Trichlor and Liquid Chlorine experiment!?

CombatVet13

Silver Supporter
Apr 27, 2019
59
Mesa Arizona
Hey TFP friends. So something that has been on my mind that I’m implementing.

I’m having great success in my first month of pool ownership with the TFP method. Something to ponder and hear some feedback on. Here in AZ where a typical summer day is 105+ with all sun with very little cloud cover, I am noticing I lose 3-5 ppm in FC a day. Also notice that with the water evap and replenish my PH and TA start to rise, with CYA slowly disappearing.

My experiment consists of simply primarily chlorinating with Liquid Chlorine, but also floating 1-2 Trichlor pucks.

My hypothesis (I’m no scientist) but in doing this my theory is I slightly lose less FC thus not having to add as much bleach daily. Also my cya levels are stay right at 40 and my ph and TA is staying consistent as well.

My plan is simply floating two pucks for a week, then none for week, then repeat.

I’m only on the second rotation on doing this, but so far my levels are staying quite easy to maintain.


Thoughts!?
 

frogabog

Gold Supporter
LifeTime Supporter
Jul 16, 2010
2,472
Portland, Oregon
If you have a TF-100, you have plenty of CYA reagent to use to verify your hypothesis. Also, you can use Pool Math to calculate how much CYA they will add to compare with your testing.

Sounds like a decent plan to me. Pucks aren't evil till they've outlived their usefulness. Use them when you need them. Although, do note that 3-5ppm loss per day is fairly normal.
 
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CombatVet13

Silver Supporter
Apr 27, 2019
59
Mesa Arizona
I use the tf -100 test kit. And pool math.

I guess it’s my thought that leaving a puck or two floating every other week it keeps my ph n ta down and my cya level around 40. Also gives me a FC buffer. Just experimenting.
 

Rattus Suffocatus

Silver Supporter
Jun 5, 2019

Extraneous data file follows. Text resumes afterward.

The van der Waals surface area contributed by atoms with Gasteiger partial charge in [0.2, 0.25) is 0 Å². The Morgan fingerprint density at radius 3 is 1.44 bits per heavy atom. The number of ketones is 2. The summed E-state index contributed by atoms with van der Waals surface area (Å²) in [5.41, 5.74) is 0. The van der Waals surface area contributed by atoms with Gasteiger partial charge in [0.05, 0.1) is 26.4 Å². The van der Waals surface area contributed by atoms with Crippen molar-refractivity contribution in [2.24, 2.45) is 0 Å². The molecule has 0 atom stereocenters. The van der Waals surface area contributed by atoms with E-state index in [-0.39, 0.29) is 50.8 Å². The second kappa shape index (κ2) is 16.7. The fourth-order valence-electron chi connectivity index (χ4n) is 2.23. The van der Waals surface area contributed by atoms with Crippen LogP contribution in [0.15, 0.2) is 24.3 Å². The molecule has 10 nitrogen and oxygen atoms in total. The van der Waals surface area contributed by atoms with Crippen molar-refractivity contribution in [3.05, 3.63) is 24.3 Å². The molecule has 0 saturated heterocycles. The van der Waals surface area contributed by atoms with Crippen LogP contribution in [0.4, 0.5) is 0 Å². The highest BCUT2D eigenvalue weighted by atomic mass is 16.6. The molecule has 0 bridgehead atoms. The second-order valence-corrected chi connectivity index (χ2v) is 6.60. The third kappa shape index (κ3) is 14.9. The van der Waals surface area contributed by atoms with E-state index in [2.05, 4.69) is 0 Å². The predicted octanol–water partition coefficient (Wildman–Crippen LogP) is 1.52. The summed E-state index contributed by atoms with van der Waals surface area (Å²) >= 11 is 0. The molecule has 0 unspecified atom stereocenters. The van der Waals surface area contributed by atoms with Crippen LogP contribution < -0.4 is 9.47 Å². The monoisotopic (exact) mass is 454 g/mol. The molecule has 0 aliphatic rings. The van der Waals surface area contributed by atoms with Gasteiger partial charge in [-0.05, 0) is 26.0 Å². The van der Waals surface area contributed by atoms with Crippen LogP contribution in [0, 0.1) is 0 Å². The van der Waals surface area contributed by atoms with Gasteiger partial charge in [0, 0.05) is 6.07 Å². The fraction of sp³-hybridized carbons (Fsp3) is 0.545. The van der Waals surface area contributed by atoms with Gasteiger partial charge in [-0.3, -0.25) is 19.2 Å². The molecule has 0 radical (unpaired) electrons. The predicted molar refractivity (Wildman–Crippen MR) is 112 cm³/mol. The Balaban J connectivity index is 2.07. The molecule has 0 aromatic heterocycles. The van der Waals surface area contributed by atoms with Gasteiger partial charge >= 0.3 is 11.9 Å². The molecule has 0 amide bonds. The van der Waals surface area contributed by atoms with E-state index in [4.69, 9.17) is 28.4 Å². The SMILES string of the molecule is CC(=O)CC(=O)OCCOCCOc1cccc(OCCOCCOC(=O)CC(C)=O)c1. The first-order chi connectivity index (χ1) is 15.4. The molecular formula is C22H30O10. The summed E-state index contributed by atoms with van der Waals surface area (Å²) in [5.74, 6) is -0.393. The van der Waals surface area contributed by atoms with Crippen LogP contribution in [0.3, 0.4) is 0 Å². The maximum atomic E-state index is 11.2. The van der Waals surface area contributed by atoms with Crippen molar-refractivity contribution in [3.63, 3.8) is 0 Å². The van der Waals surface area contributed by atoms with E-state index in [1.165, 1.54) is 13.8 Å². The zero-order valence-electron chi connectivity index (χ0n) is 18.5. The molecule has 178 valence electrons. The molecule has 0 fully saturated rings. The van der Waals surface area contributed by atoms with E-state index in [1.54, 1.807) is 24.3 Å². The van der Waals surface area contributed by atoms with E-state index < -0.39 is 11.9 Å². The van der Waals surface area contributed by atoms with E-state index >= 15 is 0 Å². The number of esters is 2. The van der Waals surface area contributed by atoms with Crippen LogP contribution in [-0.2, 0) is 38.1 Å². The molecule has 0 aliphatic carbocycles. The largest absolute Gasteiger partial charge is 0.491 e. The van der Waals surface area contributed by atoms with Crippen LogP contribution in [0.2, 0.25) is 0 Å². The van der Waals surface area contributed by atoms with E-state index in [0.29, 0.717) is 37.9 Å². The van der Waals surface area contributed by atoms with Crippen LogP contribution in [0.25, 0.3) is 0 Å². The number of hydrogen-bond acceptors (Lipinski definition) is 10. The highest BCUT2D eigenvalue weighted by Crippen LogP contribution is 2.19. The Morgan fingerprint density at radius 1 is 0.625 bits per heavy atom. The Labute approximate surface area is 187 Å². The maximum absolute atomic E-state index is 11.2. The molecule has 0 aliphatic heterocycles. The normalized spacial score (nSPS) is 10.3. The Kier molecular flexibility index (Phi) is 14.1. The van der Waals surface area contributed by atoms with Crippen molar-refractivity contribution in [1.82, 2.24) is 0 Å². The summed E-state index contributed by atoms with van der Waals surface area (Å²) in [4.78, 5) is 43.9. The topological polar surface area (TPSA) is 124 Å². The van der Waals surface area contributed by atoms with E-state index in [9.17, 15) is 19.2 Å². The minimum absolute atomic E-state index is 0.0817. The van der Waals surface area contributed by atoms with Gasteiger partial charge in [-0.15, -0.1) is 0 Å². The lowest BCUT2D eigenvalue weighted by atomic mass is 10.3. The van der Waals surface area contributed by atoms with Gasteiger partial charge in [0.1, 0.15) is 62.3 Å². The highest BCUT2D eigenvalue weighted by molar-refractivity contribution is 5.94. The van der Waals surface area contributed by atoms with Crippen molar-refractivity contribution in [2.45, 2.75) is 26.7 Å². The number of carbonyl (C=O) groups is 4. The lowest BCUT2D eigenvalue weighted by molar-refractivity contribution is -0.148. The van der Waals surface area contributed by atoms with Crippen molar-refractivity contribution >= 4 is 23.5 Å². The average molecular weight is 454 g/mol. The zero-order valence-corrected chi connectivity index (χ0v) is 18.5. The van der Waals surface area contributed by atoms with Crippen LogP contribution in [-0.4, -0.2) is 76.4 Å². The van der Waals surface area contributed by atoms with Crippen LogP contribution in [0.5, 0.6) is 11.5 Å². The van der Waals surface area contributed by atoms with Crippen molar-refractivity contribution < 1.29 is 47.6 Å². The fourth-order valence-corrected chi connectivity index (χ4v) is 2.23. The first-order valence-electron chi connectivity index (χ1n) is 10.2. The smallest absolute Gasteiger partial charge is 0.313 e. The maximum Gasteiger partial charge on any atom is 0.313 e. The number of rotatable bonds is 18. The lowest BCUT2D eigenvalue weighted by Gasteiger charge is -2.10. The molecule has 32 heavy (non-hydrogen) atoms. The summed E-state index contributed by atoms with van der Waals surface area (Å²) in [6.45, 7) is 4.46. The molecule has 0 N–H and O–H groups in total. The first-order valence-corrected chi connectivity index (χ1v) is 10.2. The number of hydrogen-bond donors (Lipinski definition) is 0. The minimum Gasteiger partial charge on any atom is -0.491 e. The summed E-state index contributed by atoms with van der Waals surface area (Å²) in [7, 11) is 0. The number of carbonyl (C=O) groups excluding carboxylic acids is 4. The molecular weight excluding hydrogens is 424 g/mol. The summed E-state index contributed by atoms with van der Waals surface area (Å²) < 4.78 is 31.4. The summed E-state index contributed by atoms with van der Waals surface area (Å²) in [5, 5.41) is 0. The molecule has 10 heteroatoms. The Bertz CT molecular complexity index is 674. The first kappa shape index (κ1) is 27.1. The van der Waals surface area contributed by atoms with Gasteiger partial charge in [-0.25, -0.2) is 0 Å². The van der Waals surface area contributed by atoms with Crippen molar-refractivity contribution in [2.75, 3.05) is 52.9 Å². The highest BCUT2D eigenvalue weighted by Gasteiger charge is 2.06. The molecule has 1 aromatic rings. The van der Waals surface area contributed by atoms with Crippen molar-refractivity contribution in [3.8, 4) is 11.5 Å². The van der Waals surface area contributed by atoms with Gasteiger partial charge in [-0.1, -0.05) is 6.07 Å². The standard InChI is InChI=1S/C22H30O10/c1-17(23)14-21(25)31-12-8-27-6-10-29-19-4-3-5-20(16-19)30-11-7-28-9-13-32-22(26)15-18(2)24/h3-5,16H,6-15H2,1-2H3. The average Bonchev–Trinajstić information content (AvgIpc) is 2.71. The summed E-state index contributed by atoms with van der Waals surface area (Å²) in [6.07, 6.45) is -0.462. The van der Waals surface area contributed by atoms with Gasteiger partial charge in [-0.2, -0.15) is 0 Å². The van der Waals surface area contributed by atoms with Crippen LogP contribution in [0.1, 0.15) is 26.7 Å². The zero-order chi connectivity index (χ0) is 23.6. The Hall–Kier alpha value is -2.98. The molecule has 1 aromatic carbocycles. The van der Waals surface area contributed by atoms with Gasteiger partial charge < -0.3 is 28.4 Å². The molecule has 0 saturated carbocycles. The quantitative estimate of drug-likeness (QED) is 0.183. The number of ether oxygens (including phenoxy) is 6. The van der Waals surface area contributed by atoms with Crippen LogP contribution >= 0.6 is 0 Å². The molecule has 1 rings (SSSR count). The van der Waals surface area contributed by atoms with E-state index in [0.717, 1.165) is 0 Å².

216
Corona de Tucson, AZ
Yeah, it's been fricking hot here, and it's worse up by you. It's fine to do what you are doing as long as you monitor the situation. In a month or so you might want to curtail the pucks.

By the way thanks again for your pictures. My wife has second guessed the color choices and we always come back to your pictures and video to reassure her. :)
 

MyAZPool

Gold Supporter
Jul 3, 2018
964
Arizona
Hey Bruce,
With our brutal sun and our water temps in the high 80's to low 90's, it's guaranteed that your CYA will degrade. You should find that the CYA degradation will diminish as we move into our cooler times.
Just as an example, last year I added 8 oz of granular stabilizer in October. My CYA remained in the optimum range for a salt pool until I had to add stabilizer again in May. Since May, I have had to add a total of 78 oz of stabilizer on three separate occasions in order to keep my CYA on target. I know that I will have to add more stabilizer between now and October.

Have fun testing and experimenting. Over time and especially if you keep accurate logs, you should be able to nearly second guess how much stabilizer, MA and Chlorine you will need to add throughout our seasons (I use that word loosely) and confirm same with good testing and utilization of the pool math app.

But most importantly, have fun swimming in your clean and clear new pool!

Take care...
r..
 
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CombatVet13

Silver Supporter
Apr 27, 2019
59
Mesa Arizona
==========================================
Kimball’s Oasis
------------------------------------------
Build Type: Plaster
Volume: 15925 gallons
------------------------------------------
Latest Test Result Summary:
FC: 7.5 (9 minutes ago)
CC: 0.0 (9 minutes ago)
pH: 7.6 (9 minutes ago)
TA: 120 (9 minutes ago)
CH: 250 (9 minutes ago)
CYA: 40 (9 minutes ago)
TEMPERATURE: 85° (9 minutes ago)
CSI: 0.11 (9 minutes ago)
==========================================
 

duraleigh

Admin
Mod Squad
TFP Expert
Platinum Supporter
LifeTime Supporter
In The Industry
Apr 1, 2007
32,377
Sebring, Florida